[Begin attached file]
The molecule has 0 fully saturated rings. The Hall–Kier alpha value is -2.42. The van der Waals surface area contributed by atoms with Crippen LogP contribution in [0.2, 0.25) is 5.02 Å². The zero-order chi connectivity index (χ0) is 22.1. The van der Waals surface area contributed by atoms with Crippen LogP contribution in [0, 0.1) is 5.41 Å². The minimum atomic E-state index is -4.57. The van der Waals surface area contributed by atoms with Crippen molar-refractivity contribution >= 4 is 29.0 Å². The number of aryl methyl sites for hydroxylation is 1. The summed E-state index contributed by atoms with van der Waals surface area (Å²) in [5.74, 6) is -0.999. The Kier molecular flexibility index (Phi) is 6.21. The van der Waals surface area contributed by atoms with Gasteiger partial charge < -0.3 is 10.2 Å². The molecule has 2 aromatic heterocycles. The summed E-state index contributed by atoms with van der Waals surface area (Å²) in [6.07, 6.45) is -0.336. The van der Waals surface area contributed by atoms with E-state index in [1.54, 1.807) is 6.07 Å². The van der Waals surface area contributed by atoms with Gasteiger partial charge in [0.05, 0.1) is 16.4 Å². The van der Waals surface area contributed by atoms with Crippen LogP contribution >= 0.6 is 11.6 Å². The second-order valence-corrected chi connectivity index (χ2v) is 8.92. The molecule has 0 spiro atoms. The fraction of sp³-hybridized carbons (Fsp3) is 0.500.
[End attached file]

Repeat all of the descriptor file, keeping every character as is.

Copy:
The molecule has 0 fully saturated rings. The Hall–Kier alpha value is -2.42. The van der Waals surface area contributed by atoms with Crippen LogP contribution in [0.2, 0.25) is 5.02 Å². The zero-order chi connectivity index (χ0) is 22.1. The van der Waals surface area contributed by atoms with Crippen LogP contribution in [0, 0.1) is 5.41 Å². The minimum atomic E-state index is -4.57. The van der Waals surface area contributed by atoms with Crippen molar-refractivity contribution >= 4 is 29.0 Å². The number of aryl methyl sites for hydroxylation is 1. The summed E-state index contributed by atoms with van der Waals surface area (Å²) in [5.74, 6) is -0.999. The Kier molecular flexibility index (Phi) is 6.21. The van der Waals surface area contributed by atoms with Gasteiger partial charge < -0.3 is 10.2 Å². The molecule has 2 aromatic heterocycles. The summed E-state index contributed by atoms with van der Waals surface area (Å²) in [6.07, 6.45) is -0.336. The van der Waals surface area contributed by atoms with E-state index in [1.54, 1.807) is 6.07 Å². The van der Waals surface area contributed by atoms with Gasteiger partial charge in [0.05, 0.1) is 16.4 Å². The van der Waals surface area contributed by atoms with Crippen LogP contribution >= 0.6 is 11.6 Å². The second-order valence-corrected chi connectivity index (χ2v) is 8.92. The molecule has 0 spiro atoms. The fraction of sp³-hybridized carbons (Fsp3) is 0.500.